Why does Switzerland have a low unemployment rate?
1. The Swiss have few ZMPers, so their natural rate is fairly low to begin with.
2. The Swiss do not have the same kind of welfare state and labor legislation that you find say in France, which also lowers their natural rate, and which makes adjustment to negative shocks easier. Unemployment benefits are not so generous and they pretty much force you to try to find work again.
3. In the past the Swiss have managed their immigration policy in accord with the domestic unemployment rate. For instance if unemployment was rising they would send some Italian guest workers back home. Immigration into Switzerland is now so substantial, however, and integrated into so many sectors, that this procedure has lost its potency.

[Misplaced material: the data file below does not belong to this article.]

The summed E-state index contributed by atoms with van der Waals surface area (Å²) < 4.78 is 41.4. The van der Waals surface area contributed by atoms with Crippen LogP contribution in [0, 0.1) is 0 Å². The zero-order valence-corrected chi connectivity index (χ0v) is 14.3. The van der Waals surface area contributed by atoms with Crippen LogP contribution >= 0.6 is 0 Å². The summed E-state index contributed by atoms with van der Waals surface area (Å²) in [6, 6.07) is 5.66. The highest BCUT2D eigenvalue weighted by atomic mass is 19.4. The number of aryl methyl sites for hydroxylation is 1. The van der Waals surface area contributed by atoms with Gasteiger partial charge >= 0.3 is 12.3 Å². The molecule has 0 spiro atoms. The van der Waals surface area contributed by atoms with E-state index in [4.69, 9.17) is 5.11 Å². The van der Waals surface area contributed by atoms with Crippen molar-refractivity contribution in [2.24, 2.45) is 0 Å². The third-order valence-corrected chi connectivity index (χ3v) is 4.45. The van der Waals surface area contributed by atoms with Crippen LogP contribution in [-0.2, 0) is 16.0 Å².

4. Swiss jobs are relatively permanent, compared to the United States. You will note that #4 interacts with #3; immigration is by no means always or even usually zero-sum with respect to the jobs in a country, but it can be for some well-defined pockets of manufacturing jobs in Switzerland.
5. The Swiss central bank does not hesitate to engage in sophisticated schemes of quantitative easing when an appreciating exchange rate is squeezing their export industries or they otherwise face unpleasant macroeconomic situations.
Here is a JSTOR piece on said question. Here is a good paper on the overall topic (pdf). I have never seen a good paper on why the Swiss unemployment rate rose somewhat in the early 1990s, falling again in 1996 or so I believe, but MR readers can help us out here. I also do not have knowledge of exactly how the Swiss calculate their unemployment rate, though it is unlikely that the difference in rates is a mere statistical artifact.